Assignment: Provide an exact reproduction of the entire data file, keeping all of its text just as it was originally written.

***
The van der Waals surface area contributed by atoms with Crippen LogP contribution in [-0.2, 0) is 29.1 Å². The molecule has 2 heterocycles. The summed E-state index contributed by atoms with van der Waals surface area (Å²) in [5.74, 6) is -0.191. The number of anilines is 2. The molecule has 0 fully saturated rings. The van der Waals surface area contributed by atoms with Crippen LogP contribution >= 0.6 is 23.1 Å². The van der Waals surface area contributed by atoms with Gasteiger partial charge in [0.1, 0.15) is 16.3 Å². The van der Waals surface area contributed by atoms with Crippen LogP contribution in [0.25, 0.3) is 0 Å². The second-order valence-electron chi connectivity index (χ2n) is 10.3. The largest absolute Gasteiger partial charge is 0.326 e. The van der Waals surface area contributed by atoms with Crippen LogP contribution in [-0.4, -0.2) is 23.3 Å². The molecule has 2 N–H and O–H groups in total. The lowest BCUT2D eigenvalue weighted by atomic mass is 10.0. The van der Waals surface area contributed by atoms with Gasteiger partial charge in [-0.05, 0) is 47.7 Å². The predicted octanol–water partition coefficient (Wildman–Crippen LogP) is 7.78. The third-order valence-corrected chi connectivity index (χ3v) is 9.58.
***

The van der Waals surface area contributed by atoms with Crippen LogP contribution in [-0.2, 0) is 29.1 Å². The molecule has 2 heterocycles. The summed E-state index contributed by atoms with van der Waals surface area (Å²) in [5.74, 6) is -0.191. The number of anilines is 2. The molecule has 0 fully saturated rings. The van der Waals surface area contributed by atoms with Crippen LogP contribution >= 0.6 is 23.1 Å². The van der Waals surface area contributed by atoms with Gasteiger partial charge in [0.1, 0.15) is 16.3 Å². The van der Waals surface area contributed by atoms with Crippen LogP contribution in [0.25, 0.3) is 0 Å². The second-order valence-electron chi connectivity index (χ2n) is 10.3. The largest absolute Gasteiger partial charge is 0.326 e. The van der Waals surface area contributed by atoms with Crippen LogP contribution in [-0.4, -0.2) is 23.3 Å². The molecule has 2 N–H and O–H groups in total. The lowest BCUT2D eigenvalue weighted by atomic mass is 10.0. The van der Waals surface area contributed by atoms with Gasteiger partial charge in [-0.05, 0) is 47.7 Å². The predicted octanol–water partition coefficient (Wildman–Crippen LogP) is 7.78. The third-order valence-corrected chi connectivity index (χ3v) is 9.58.